For International Day of Zero Tolerance of FGM/C today, the UNFPA-UNICEF Joint Programme for the Acceleration of the Abandonment of FGM/C released a new report, Key Results and Highlights 2011, which indicates that approximately 2,000 African communities have abandoned female genital mutilation/cutting (FGM/C).
UNFPA Executive Director Dr. Babatunde Osotimehin, stated, “These encouraging findings show that social norms and cultural practices are changing, and communities are uniting to protect the rights of girls and women. We call on the global community to join us in this critical effort. Together, we can end FGM/C in one generation and help millions of girls and women to live healthier, fuller lives, and reach their potential.”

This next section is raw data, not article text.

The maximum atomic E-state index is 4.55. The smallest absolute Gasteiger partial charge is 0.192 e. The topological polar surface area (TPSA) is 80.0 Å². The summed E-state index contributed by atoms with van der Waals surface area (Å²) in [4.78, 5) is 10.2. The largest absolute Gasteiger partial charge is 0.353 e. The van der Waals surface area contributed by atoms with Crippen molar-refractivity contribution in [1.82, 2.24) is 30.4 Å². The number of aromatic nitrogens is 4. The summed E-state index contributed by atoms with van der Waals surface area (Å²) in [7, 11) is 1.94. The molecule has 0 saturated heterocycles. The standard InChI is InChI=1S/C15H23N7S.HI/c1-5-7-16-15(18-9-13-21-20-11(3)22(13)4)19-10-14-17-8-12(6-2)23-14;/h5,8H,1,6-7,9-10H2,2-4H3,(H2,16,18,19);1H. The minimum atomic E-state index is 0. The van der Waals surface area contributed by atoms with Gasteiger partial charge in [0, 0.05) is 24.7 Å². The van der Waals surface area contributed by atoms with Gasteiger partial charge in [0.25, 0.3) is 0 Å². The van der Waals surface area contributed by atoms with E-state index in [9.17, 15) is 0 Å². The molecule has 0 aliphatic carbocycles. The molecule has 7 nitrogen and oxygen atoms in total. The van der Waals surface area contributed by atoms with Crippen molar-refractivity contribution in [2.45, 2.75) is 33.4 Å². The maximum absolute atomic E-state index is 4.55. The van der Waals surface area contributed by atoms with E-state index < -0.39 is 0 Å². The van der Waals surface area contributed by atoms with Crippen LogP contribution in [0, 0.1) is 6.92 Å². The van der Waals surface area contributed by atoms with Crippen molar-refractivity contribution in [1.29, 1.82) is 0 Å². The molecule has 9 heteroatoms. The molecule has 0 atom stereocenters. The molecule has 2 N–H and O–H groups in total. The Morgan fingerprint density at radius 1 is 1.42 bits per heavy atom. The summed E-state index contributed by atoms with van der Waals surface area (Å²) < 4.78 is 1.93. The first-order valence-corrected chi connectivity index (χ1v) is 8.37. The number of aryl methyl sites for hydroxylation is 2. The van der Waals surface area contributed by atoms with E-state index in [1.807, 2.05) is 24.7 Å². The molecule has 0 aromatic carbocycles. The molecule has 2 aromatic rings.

In 2011, the UNFPA reports that 18,000 community education sessions were held to discourage FGM/C. As a result, almost 2,000 communities renounced FGM/C practices that year alone in Burkina Faso, Dijbouti, Ethiopia, Gambia, Senegal, Kenya, and Somalia.
Internationally, an estimated 100 million to 140 million women and girls have undergone an FGM procedure, with the practice widely being regarded as a human rights violation. The procedure, which involves the partial or total removal of external genitalia, is designed to decrease women’s sexual desire and is seen in many cultures as essential for a women’s suitability for marriage. The practice is also known to both increase the risk of HIV transmission and infant and maternal mortality rates.